Lorna Garey
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Lorna Garey,
User Rank: Author
1/7/2014 | 5:18:36 PM
Re: Mixed Feelings
I think that lack of investment in people is so true -- employers seem to feel that if they pay for training, empoyees will then use those skills to find new gigs. And that may be true in some cases, but it seems like if a company treats its people well, there is still some loyalty left in the world.
Todder
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Todder,
User Rank: Strategist
1/7/2014 | 4:56:39 PM
Re: some implementation details
Communication skills are declining in new grads because 2ndary education is failing us. The pressure to pump out srtudents is systemic in North America. Add in the social network and media which pervades most under-30 lives and it exacerbates the shortage of skill. U-30s live in a tweet world. Short bursts, phasors on stunned. I've reocgnized the poor knitting of words, sentences, paragraphs in my own kids and others.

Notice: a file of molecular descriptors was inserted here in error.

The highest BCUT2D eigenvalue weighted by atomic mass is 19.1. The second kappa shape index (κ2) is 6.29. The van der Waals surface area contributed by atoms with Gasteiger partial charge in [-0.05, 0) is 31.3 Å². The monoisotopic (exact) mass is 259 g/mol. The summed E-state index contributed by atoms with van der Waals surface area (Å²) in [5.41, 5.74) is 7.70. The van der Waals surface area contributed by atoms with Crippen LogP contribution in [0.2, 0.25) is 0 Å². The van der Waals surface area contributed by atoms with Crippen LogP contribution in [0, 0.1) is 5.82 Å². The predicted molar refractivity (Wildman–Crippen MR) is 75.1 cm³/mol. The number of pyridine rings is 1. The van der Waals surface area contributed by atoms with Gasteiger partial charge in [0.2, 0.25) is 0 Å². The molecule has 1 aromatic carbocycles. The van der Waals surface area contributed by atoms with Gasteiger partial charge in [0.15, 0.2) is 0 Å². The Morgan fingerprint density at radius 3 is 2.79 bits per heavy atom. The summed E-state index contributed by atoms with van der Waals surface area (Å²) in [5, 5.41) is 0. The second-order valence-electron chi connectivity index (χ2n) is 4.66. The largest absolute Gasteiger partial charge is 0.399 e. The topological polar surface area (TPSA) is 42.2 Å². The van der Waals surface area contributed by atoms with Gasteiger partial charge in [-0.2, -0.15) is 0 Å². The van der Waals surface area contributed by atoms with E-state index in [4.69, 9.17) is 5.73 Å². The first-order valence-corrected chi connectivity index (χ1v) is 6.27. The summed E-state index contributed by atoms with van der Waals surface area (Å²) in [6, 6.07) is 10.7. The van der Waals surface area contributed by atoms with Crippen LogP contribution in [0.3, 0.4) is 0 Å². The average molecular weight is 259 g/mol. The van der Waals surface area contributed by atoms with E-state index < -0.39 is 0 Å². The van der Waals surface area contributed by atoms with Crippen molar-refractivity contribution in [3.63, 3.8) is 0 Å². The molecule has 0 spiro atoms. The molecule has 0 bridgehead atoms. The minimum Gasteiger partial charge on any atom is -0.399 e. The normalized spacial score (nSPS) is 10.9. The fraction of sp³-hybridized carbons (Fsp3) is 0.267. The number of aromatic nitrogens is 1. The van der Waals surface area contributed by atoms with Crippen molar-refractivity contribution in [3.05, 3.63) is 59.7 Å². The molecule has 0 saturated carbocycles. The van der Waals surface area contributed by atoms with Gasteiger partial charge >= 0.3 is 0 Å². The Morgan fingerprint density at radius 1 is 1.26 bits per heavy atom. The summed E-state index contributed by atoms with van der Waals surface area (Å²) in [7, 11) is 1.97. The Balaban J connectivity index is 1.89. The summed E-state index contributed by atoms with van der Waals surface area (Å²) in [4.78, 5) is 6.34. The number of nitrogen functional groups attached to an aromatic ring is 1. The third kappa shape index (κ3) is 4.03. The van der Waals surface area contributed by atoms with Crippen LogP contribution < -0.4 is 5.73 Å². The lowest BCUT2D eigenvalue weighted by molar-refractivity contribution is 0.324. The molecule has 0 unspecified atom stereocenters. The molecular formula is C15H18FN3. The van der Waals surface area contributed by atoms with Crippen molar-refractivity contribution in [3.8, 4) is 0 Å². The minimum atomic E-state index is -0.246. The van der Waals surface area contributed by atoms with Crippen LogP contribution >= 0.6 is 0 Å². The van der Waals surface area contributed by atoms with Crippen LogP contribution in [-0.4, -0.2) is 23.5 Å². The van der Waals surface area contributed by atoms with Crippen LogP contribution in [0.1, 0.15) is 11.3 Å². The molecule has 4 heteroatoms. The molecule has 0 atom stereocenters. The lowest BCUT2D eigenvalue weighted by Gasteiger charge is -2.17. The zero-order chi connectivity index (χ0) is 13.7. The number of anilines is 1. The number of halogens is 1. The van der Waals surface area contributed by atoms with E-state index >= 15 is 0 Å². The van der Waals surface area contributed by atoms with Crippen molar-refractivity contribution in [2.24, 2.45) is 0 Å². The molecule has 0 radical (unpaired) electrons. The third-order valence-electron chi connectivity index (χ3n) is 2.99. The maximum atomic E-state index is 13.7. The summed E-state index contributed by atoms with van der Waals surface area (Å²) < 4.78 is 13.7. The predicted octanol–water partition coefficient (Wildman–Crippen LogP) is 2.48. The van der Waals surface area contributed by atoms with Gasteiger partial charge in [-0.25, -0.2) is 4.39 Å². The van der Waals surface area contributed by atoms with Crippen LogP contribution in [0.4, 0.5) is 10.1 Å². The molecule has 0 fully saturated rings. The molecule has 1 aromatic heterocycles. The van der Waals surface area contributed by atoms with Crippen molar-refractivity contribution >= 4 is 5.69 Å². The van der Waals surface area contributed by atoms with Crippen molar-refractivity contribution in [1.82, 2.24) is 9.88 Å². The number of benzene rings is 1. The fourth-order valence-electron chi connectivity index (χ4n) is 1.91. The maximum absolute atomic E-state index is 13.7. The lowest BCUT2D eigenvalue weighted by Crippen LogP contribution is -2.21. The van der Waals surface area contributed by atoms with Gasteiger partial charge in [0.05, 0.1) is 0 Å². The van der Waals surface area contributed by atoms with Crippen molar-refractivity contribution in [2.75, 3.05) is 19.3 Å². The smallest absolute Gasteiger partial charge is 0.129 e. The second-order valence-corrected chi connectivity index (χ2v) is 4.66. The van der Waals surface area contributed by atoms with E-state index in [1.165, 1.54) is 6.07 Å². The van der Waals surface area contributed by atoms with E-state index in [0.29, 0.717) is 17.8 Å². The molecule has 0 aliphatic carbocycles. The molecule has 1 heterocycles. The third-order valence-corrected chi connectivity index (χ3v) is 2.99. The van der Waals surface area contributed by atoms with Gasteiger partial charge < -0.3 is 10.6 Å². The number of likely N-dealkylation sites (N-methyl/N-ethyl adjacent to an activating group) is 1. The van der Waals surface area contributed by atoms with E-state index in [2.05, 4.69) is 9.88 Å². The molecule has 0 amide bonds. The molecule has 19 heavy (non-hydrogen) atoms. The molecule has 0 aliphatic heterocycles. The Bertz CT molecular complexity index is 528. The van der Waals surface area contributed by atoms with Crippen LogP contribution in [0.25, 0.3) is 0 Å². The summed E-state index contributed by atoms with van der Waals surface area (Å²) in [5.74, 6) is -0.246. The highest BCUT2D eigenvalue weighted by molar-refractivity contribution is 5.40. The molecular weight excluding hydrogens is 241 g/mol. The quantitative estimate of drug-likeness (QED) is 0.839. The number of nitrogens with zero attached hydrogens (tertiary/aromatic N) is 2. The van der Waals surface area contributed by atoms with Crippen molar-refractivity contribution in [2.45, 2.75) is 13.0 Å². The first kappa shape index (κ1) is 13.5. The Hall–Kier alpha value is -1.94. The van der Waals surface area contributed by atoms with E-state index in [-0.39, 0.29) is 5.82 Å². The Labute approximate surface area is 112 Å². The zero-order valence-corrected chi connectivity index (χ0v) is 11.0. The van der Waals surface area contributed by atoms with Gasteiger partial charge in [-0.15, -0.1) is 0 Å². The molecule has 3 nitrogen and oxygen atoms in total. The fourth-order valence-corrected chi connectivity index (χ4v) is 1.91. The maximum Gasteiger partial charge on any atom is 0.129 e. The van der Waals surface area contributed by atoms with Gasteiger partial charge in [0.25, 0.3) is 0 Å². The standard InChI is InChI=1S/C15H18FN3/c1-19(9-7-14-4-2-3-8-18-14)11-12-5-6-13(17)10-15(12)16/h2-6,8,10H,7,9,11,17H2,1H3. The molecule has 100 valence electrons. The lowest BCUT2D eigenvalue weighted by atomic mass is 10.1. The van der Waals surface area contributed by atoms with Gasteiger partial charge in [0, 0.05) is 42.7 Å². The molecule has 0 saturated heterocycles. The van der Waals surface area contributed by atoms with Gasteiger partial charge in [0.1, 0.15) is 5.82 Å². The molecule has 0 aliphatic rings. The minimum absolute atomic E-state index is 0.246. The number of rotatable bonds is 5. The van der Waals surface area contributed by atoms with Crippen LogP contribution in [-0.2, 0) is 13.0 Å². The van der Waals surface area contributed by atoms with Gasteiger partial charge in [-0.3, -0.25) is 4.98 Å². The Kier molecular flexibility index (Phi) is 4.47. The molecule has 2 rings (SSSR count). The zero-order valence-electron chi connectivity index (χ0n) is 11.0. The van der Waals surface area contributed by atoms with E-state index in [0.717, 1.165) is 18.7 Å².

Attention spans are minimal. The art of conversation (which leads to more enlightened writing) is pretty much absent now a days. Go to any restaurant for business or family meal, and watch the dynamic. Texting is short-burst comms, it prevails.
TerryB
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TerryB,
User Rank: Ninja
1/7/2014 | 1:06:16 PM
Re: some implementation details
Shallowness. Excellent choice of words. Looking like you should know what you are doing and actually being good at what you do are two different things.